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Milestones: Monday, June 26, 2023

June 26, 2023 Brooklyn Eagle Staff
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RETAIL BARCODES — The codes that we scan in the grocery checkout aisle were born on June 26, 1974, and the first item to be swiped in the scanner was a pack of Wrigley’s Juicy Fruit chewing gum, which came up at 67 cents.  A group of grocery-industry trade associations had in 1973 recommended a Universal Product Code (UPC), a bar code for supermarket items that would allow electronic scanning of prices. The product of several other prototypes and systems, the UPC was used at a grocery store for the first time — the Marsh Supermarket in Troy, Ohio, not far from Dayton. Today, barcodes are used to keep track of everything from freight cars to cattle.

IBM, which was one of the first suppliers of scanning equipment to the supermarket industry, has expanded into one of the world’s largest vendors of bar code scanning products, serving retail and other industries.

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HUMANITARIAN ANSWER TO BLOCKADE —  June 26, 1948 marks the 75th anniversary of the BERLIN AIRLIFT. Following the end of World War II, Allied forces – which at the time had included the Soviet Union – had occupied and parceled out Germany, with the eastern part of that country, including its capital, Berlin, well within Soviet territory. After relations between the Soviet government and Allies soured, the Soviets challenged the West’s access to Berlin and implemented a blockade of its borders. So that Berlin’s population of more than 2.25 million could have access to water, food and other necessities, Allied forces began an airlift that brought in almost 1.6 million tons of supplies. The Berlin Airlift lasted 321 days, until Soviet Leader Joseph Stalin relented and ended the blockade.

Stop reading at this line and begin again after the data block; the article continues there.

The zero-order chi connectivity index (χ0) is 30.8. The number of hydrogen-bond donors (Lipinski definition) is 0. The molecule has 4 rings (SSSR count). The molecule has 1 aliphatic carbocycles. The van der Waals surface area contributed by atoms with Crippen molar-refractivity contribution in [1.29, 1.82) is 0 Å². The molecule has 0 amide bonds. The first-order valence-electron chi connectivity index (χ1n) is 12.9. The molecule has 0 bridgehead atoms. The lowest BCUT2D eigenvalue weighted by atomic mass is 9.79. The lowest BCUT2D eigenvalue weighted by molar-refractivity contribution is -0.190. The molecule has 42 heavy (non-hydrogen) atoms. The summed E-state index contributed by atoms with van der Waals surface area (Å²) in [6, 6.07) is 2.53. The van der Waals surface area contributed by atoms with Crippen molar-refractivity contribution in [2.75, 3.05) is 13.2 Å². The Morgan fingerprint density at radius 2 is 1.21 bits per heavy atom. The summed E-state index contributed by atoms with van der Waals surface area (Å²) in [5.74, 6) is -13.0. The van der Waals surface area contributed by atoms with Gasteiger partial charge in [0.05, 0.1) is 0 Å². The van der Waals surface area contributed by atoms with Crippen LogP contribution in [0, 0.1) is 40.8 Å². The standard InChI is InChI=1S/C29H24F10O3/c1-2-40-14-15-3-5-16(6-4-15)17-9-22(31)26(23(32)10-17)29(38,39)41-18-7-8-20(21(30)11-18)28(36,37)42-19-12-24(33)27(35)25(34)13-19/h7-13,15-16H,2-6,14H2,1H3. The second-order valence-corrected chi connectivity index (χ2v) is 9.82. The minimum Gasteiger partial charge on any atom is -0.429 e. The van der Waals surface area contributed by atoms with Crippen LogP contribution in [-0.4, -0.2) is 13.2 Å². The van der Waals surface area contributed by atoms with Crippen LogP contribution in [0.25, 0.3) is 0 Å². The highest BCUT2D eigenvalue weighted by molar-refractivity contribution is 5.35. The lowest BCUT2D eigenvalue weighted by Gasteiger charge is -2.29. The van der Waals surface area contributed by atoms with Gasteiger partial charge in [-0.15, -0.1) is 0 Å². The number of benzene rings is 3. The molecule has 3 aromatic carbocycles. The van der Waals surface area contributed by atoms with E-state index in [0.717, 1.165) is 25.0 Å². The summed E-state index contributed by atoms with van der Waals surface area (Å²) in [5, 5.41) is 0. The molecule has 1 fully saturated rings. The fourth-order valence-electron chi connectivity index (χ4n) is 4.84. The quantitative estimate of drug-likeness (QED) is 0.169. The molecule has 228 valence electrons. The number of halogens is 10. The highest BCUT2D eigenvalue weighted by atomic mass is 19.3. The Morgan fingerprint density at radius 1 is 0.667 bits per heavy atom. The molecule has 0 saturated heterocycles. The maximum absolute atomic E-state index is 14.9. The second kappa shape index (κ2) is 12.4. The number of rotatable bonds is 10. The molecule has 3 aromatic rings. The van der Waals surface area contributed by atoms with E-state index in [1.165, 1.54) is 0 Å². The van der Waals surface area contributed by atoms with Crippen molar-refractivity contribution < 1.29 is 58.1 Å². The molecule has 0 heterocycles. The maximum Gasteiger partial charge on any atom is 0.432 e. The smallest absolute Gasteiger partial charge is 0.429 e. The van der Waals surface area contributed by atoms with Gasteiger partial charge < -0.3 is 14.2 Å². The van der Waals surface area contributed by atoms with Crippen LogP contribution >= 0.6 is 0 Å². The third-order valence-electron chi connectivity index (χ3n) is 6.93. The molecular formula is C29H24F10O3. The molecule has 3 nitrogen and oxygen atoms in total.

However, according to an archived history page from the US Department of State,  the West did not immediately cease the humanitarian mission and the airlifts continued until September 30, 1949.

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WON PULITZER AND NOBEL PRIZES — PEARL SYDENSTRICKER BUCK, born in West Virginia on June 26, 1892, was author, humanitarian and expert on Chinese society who won both the 1932 Pulitzer Prize for her book, “The Good Earth,” and the 1938 Nobel Prize in Literature – the first woman to win – for “for her rich and truly epic descriptions of peasant life in China” and for her “masterpieces”, two memoir-biographies of her parents, who were missionaries in China. The Sydenstrickers had brought Pearl, then four years old, to China and she lived among the Chinese people until she was 40.

Surviving in the midst of anti-colonial, anti-Christian attitudes in China, Pearl S. Buck and her family rejected racism against the Chinese, insisting that the Chinese people were equals to whites. She later became an advocate for human rights and credits her second husband, Richard Walsh (after having divorced agricultural economist John Lossing Buck) with giving her the love and steadfast support to pursue her goals.